On Sunday, January 24, the Tree of Life Unitarian Universalist Congregation, 5603 Bull Valley Road in McHenry will present the Church of Jazz: Duke Ellington at the regular 10:45am service.
So begins the press release we sent out hoping to alert the denizens of McHenry County to a decidedly unconventional worship and lure some of them into the seats. What? you say. Duke Ellington and jazz are yesterday’s news. We are flogging a cultural phenomenon of 70 years ago. Not exactly cutting edge stuff for the week the world mourns for boomer icons David Bowie, Glen Frey, and a small gaggle of others whose expiration dates came up at once. And those cats were old hat. Most of us are blissfully unaware of the music that throbs in the hearts and souls of a generation who can’t remember a time before the smart phone. If we really wanted to be unconventional, shouldn’t we start there?
Well maybe we should. And in fact I believe that in time we will. And that time will come before those kids’ music ends up on oldies radio.
But I stand by my assertion that this service—the first of a new series over the next few months built around widely different genres that will feature music as spiritual inspiration and a window to the soul is innovative. The music will speak for itself as performed by top professional musicians and will be amplified with readings, quotes, and brief personal reflections.
A big part of that is the break from the constrictions of a conventional worship service. Despite the well-earned reputation of Unitarian Universalists for religious eclecticism, and spiritual adventurousness capable of ranging between theism, staunch humanism, and all points in-between, our typical worship experience is only superficially modified from that of our Protestant/Puritan ancestors.
All of the traditional elements of the service are there, with new content plugged in. The Creed has been replaced by a covenant statement or the Seven Principles of the UUA. Where there were Biblical texts, reading now can come for religious and spiritual traditions form all over the world, or from literary sources, news items, song lyrics, or even advertising. Hymns are sung, but familiar ones have usually had their lyrics scrubbed of orthodoxy or of gender pronouns and the congregation often sings songs from other traditions and secular sources. A choir or other musicians often perform one or more main selection and occasionally, if the congregation is sort of high church, introits and benedictions. There is generally a Call to Worship, a sort of preview of coming attractions. There is usually a prayer, or if the congregation is allergic to God talk, a moment of reflection or meditation. Ushers still pass the plate. The whole thing is bookended by one of Unitarian Universalisms rare rituals—the lighting of the Chalice often accompanied by a brief reading or dedication at the beginning, the extinguishing of the flame at the conclusion of the service.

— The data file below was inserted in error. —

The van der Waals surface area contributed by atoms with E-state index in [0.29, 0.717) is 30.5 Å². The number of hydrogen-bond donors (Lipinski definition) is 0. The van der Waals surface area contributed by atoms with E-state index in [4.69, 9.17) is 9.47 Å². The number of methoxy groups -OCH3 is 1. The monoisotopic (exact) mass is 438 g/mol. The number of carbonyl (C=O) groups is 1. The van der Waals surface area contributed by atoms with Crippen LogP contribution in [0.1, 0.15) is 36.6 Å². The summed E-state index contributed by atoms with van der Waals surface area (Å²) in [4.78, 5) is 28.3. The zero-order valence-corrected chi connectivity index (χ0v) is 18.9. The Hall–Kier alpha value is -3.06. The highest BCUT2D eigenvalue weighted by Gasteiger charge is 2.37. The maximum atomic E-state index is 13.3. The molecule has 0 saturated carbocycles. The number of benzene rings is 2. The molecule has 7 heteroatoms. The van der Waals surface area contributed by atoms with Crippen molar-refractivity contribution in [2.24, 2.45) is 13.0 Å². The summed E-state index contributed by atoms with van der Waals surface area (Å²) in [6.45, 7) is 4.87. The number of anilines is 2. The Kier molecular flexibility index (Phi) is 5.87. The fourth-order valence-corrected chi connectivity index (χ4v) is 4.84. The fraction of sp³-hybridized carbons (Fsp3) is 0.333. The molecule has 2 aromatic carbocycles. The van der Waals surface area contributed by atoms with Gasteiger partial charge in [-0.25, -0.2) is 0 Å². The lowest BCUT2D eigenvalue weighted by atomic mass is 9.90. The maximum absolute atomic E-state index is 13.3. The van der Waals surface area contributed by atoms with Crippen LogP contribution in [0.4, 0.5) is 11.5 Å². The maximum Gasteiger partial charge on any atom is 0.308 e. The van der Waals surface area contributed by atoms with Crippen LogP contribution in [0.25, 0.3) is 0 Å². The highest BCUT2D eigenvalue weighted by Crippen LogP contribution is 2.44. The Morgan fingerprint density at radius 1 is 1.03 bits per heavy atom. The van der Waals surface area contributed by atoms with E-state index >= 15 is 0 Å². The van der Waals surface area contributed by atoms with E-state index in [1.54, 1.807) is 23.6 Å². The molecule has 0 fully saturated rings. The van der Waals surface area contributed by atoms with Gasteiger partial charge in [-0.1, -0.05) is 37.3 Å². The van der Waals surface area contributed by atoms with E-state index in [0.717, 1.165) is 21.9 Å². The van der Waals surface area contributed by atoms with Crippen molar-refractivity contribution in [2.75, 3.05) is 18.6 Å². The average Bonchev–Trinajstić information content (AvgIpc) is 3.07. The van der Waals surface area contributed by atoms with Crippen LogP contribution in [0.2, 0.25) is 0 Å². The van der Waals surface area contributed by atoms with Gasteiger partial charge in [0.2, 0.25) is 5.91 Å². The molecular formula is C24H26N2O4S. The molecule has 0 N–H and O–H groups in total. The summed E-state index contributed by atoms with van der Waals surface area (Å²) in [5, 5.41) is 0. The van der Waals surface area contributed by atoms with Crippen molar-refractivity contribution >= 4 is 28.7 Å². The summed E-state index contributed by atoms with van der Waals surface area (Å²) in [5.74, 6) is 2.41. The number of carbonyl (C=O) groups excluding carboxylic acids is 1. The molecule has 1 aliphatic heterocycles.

All of this is built around the meat of the service—the sermon. UUs are big on the word and our ministers are expected to be deep thinkers, spiritual gurus, prophetic voices, gifted story tellers, and poets. We may not value pulpit theatrics and razzle-dazzle, but we expect an intellectually challenging presentation. An emotional connection is nice, too, but not absolutely necessary. Woe be it to the minister who cannot deliver a solid sermon no matter what other pastoral or leadership skills she/he may possess.
My wife, a serious Roman Catholic and the Religious Education Director of a very large suburban parish, says that his elevated importance of the sermon, which in her church are reduced to brief homilies squeezed in between ritual prayers, readings from the Old and New Testaments, and, of course, the Mass, is as sign that we UUs “come from a head place, not a spiritual place.” She does not mean this as a compliment. For her and millions of Catholics, the elaborate and familiar rituals of the Mass and the call and response prayers that are known by heart from childhood are doorways to a mystical experience of God.
Still, as Spartan by comparison as our hand-me-down Protestant order of service may be, it has provided just enough familiar churchyness to provide a comfortable home for generations. But new waves of the un-churched, of the spiritual-but-not-religious, seekers, and a gaggle of freshly minted Nones/Brights/agnostics/atheists who are seen as fertile ground for the future of Unitarian Universalism do not find that same churchyness welcoming.
A whole lot of discussion in the UU blog-o-sphere, in social media, and at conferences is tied up with new ways to be and/or do church to attract these people. Tree of Life minister the Rev. Sean Parker Dennison has been a leading participant in that ongoing discussion. Last spring’s day-long Cabaret Church experiment hosted by the McHenry Congregation was one of the most ambitious explorations of the possibilities yet.
|Moving beyond framiliar old hymns.|